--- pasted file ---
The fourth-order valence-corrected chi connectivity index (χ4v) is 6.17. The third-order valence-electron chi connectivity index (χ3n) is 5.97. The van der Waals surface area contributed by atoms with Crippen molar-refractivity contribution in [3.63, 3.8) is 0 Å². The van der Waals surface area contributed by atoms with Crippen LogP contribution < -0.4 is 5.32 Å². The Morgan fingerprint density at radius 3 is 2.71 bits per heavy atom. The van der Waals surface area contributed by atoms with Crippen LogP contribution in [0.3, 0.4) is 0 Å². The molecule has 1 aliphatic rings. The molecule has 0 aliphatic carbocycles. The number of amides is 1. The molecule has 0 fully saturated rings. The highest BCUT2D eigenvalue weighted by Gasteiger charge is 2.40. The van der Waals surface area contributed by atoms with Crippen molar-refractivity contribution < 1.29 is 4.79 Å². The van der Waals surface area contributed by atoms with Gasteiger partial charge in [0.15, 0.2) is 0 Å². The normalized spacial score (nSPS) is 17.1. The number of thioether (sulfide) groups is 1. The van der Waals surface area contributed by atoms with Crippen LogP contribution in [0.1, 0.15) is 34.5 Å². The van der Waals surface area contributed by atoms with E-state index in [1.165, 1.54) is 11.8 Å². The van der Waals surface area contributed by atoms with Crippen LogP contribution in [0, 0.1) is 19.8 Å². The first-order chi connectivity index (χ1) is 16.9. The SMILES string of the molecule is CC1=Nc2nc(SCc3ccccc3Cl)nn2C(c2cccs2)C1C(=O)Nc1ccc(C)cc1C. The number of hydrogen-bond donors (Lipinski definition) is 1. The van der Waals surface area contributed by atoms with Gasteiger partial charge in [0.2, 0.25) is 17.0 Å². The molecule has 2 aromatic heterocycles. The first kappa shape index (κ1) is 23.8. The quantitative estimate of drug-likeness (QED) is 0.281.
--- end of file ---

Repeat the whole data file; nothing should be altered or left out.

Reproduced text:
The fourth-order valence-corrected chi connectivity index (χ4v) is 6.17. The third-order valence-electron chi connectivity index (χ3n) is 5.97. The van der Waals surface area contributed by atoms with Crippen molar-refractivity contribution in [3.63, 3.8) is 0 Å². The van der Waals surface area contributed by atoms with Crippen LogP contribution < -0.4 is 5.32 Å². The Morgan fingerprint density at radius 3 is 2.71 bits per heavy atom. The van der Waals surface area contributed by atoms with Crippen LogP contribution in [0.3, 0.4) is 0 Å². The molecule has 1 aliphatic rings. The molecule has 0 aliphatic carbocycles. The number of amides is 1. The molecule has 0 fully saturated rings. The highest BCUT2D eigenvalue weighted by Gasteiger charge is 2.40. The van der Waals surface area contributed by atoms with Crippen molar-refractivity contribution < 1.29 is 4.79 Å². The van der Waals surface area contributed by atoms with Gasteiger partial charge in [0.15, 0.2) is 0 Å². The normalized spacial score (nSPS) is 17.1. The number of thioether (sulfide) groups is 1. The van der Waals surface area contributed by atoms with Crippen LogP contribution in [0.1, 0.15) is 34.5 Å². The van der Waals surface area contributed by atoms with E-state index in [1.165, 1.54) is 11.8 Å². The van der Waals surface area contributed by atoms with Crippen LogP contribution in [0, 0.1) is 19.8 Å². The first-order chi connectivity index (χ1) is 16.9. The SMILES string of the molecule is CC1=Nc2nc(SCc3ccccc3Cl)nn2C(c2cccs2)C1C(=O)Nc1ccc(C)cc1C. The number of hydrogen-bond donors (Lipinski definition) is 1. The van der Waals surface area contributed by atoms with Gasteiger partial charge in [0.2, 0.25) is 17.0 Å². The molecule has 2 aromatic heterocycles. The first kappa shape index (κ1) is 23.8. The quantitative estimate of drug-likeness (QED) is 0.281.